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agh Boyle added: “Silica dust is a group one carcinogen that would be carried over the surrounding area and its schools by the prevail- ingwind. This invisible dust poses too great a danger to too many people and the county council needs to be looking at alternative sources for sand or sites away from homes.” A spokesman for KCC said the
consultation on the extraction plan was an opportunity for the public to comment. It runs untilMarch 29. For details on the protection
group visitwww.ryarshprotection- group.com
Maidstone & Malling’s No. 1 newspaper
FREE No. 246
Maidstone & Malling’s No. 1 newspaper
Kate, 107, dies News
FREE No. 250
KATE Hart, a resident at an old people’s home in Bearsted, has died aged 107, her son David has disclosed.
HELEN Whately asked the government to halt the borough’s housing scheme.
Crisp ban wins fans3 MP’s Local Plan bid
A PRIMARY school head teacher who banned crisps in lunchboxes four days a week has re- ceived a positive reaction. 3
Support over surgery4 Plans for Dr Nigel 4 Churches challenged Jason Donovan date6
MORE than 100 residents rushed to sign a petition to keep their GP in West Malling.
THE widow of GP Dr Nigel Minnet will walk the Grand Canyon for charity. 12
THE former Neighbours star brings his show to the Hazlitt Theatre next May.
REVERENDS in the area say their churches are breaking even in tough times.
TWO teachers are getting ready for a trip to Malawi to meet with a local school.
THE Heart of Kent Hospice has been chosen as charity of the year by The Mall.
Parish Councils 25-26 Parish Councils 34-35
32 Crime Reports 26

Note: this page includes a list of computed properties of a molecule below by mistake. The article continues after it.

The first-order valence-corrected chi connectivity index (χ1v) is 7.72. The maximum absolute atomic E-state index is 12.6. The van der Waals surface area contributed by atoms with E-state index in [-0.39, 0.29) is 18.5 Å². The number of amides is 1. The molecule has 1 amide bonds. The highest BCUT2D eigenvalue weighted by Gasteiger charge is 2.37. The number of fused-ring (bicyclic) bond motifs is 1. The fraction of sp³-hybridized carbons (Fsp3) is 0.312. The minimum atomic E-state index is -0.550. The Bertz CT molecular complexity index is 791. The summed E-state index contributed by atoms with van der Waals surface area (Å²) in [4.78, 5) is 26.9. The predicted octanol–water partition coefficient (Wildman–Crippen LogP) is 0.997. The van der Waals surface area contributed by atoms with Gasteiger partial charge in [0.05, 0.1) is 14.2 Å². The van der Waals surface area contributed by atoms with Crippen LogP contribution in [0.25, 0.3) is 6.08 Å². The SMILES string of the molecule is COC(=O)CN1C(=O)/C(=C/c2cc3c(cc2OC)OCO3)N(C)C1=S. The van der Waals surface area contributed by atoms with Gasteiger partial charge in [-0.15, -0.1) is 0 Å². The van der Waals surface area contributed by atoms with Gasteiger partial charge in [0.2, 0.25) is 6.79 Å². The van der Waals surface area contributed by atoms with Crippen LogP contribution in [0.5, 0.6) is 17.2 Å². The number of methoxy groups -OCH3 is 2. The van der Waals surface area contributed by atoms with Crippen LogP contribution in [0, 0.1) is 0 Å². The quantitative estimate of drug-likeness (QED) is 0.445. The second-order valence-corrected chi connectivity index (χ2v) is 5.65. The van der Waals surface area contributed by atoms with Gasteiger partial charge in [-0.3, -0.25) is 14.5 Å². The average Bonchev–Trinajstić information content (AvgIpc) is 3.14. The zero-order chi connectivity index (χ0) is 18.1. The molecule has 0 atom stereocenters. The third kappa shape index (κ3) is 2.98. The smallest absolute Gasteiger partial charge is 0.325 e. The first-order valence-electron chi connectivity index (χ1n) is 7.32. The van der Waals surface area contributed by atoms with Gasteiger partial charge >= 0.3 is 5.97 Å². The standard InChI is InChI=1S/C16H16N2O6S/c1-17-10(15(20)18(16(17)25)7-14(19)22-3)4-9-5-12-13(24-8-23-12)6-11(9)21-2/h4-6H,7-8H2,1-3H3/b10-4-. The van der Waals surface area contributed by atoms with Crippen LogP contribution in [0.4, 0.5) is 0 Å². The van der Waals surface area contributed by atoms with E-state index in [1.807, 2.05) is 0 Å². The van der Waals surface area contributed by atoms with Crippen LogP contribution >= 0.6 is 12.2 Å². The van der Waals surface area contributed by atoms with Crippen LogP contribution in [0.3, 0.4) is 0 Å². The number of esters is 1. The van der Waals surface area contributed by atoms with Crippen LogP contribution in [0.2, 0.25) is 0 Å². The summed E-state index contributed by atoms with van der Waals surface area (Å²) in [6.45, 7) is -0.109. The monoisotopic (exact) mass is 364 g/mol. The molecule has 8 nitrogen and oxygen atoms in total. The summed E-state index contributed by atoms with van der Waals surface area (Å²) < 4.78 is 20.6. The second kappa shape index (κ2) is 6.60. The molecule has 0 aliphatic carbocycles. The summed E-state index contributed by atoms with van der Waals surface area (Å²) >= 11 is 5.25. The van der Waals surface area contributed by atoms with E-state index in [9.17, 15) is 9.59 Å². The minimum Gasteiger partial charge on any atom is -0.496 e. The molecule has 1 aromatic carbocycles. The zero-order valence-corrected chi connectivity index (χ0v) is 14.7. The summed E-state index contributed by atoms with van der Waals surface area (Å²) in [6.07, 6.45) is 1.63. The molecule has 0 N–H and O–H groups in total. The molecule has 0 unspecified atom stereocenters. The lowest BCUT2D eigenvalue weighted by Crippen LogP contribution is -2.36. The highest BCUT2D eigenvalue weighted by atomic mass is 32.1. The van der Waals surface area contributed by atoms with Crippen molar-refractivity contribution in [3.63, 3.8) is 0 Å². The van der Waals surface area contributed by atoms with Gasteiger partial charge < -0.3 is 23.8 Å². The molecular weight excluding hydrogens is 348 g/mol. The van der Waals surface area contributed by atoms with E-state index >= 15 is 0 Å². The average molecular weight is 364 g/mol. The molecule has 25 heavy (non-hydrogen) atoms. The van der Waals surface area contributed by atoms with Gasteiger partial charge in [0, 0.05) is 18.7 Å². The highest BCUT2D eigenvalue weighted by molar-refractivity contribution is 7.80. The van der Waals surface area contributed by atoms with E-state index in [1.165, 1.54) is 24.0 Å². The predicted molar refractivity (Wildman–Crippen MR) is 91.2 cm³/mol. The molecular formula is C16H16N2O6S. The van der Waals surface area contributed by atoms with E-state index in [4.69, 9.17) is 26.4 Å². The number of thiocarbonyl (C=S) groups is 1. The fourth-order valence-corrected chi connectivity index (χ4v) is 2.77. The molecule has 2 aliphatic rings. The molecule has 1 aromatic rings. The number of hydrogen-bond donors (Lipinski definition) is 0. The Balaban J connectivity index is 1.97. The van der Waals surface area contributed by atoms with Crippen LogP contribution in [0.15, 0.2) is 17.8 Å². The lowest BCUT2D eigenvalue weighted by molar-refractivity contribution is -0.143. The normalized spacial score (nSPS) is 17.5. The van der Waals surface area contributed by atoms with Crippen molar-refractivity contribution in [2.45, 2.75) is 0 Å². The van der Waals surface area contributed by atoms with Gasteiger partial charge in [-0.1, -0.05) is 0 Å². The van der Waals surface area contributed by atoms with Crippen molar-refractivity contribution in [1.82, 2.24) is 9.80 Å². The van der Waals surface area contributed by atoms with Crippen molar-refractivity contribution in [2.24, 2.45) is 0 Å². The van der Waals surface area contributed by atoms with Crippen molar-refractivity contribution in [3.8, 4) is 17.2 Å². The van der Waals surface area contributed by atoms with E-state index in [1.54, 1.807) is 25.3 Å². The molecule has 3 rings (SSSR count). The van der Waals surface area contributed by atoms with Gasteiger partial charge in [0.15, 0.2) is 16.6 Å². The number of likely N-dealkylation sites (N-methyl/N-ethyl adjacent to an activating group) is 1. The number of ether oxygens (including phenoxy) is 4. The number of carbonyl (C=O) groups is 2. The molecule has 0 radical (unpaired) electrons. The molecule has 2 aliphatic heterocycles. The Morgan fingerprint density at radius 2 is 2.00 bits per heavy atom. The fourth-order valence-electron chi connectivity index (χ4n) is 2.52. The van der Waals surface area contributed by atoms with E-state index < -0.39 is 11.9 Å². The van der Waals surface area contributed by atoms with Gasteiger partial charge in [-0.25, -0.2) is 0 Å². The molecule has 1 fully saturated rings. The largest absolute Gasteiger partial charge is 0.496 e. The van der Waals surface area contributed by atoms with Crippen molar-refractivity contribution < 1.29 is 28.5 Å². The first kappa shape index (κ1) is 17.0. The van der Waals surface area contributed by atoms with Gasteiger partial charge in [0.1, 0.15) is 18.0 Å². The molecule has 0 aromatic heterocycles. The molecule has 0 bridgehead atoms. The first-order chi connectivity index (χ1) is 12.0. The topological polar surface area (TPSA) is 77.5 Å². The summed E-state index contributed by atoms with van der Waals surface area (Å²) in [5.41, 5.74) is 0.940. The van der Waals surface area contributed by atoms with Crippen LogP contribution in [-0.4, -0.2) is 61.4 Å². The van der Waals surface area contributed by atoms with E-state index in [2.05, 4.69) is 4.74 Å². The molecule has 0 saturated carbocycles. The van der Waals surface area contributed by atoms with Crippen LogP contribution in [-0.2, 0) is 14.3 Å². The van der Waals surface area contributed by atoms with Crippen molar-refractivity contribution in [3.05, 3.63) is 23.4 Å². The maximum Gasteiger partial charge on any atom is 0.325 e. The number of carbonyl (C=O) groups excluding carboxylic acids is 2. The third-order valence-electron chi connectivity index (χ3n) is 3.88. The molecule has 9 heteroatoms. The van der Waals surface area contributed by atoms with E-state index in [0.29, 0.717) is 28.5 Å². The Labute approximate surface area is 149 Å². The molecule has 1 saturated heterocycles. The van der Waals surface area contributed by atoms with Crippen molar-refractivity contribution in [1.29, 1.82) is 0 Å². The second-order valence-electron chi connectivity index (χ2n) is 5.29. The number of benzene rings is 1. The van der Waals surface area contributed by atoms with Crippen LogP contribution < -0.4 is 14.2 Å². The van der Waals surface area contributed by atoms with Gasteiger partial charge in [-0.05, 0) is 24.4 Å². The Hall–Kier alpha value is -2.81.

ASH dieback has been discovered in Monks Meadow in Detling; Hollingbourne village fete stall- holder co-ordinator Jean Duffy has resigned; yellow lines are needed for Buffkyn Way, Otham, to allow buses through Imperial Park; rub- bish bins in the sports field in Kingswoodare to be moved over to the picnic area and rear exit.
THE wheel nuts on a car parked in Ryarsh were loosened; a baby stroller was stolen from a garden in Kings Hill; a control station used for orienteering was taken from a park in Leybourne.
Comment 33-34 Crime Reports 35
VEHICLES have been driven over farmland in Lenham, causing damge to crops; an attempted break-in was reported in Detling; a vehicle was vandalised in Bearsted Rd, Weavering; pumpkins were stolen from an allotment in Lenham.
THE RECTOR of Snodland has announced he will be retring in September. Rev Hugh Broad- bent will be spending more time on hobbies he has had to put on hold when he leaves the role as he turns 65 – see Town Talk in this month’s Downs Mail. The bi-monthly inde- pendent magazine is dedicated to Snodland and Halling resi- dents.
8 Hospice gets a boost